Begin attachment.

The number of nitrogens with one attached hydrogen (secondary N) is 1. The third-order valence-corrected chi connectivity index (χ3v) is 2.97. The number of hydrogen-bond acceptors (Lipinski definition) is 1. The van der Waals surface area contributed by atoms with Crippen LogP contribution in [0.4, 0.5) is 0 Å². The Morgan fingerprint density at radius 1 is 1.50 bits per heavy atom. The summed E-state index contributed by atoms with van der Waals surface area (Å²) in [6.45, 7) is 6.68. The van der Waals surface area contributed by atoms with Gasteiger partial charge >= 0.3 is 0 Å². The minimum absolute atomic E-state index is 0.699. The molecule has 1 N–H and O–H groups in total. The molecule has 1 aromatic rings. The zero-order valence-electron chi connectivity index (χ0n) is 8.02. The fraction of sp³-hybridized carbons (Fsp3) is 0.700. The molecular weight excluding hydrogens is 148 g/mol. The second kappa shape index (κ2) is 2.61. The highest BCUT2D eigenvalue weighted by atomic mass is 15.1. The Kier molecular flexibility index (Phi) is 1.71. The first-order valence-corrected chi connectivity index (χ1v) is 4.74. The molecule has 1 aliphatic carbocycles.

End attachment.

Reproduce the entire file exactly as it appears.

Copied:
The number of nitrogens with one attached hydrogen (secondary N) is 1. The third-order valence-corrected chi connectivity index (χ3v) is 2.97. The number of hydrogen-bond acceptors (Lipinski definition) is 1. The van der Waals surface area contributed by atoms with Crippen LogP contribution in [0.4, 0.5) is 0 Å². The Morgan fingerprint density at radius 1 is 1.50 bits per heavy atom. The summed E-state index contributed by atoms with van der Waals surface area (Å²) in [6.45, 7) is 6.68. The van der Waals surface area contributed by atoms with Gasteiger partial charge >= 0.3 is 0 Å². The minimum absolute atomic E-state index is 0.699. The molecule has 1 N–H and O–H groups in total. The molecule has 1 aromatic rings. The zero-order valence-electron chi connectivity index (χ0n) is 8.02. The fraction of sp³-hybridized carbons (Fsp3) is 0.700. The molecular weight excluding hydrogens is 148 g/mol. The second kappa shape index (κ2) is 2.61. The highest BCUT2D eigenvalue weighted by atomic mass is 15.1. The Kier molecular flexibility index (Phi) is 1.71. The first-order valence-corrected chi connectivity index (χ1v) is 4.74. The molecule has 1 aliphatic carbocycles.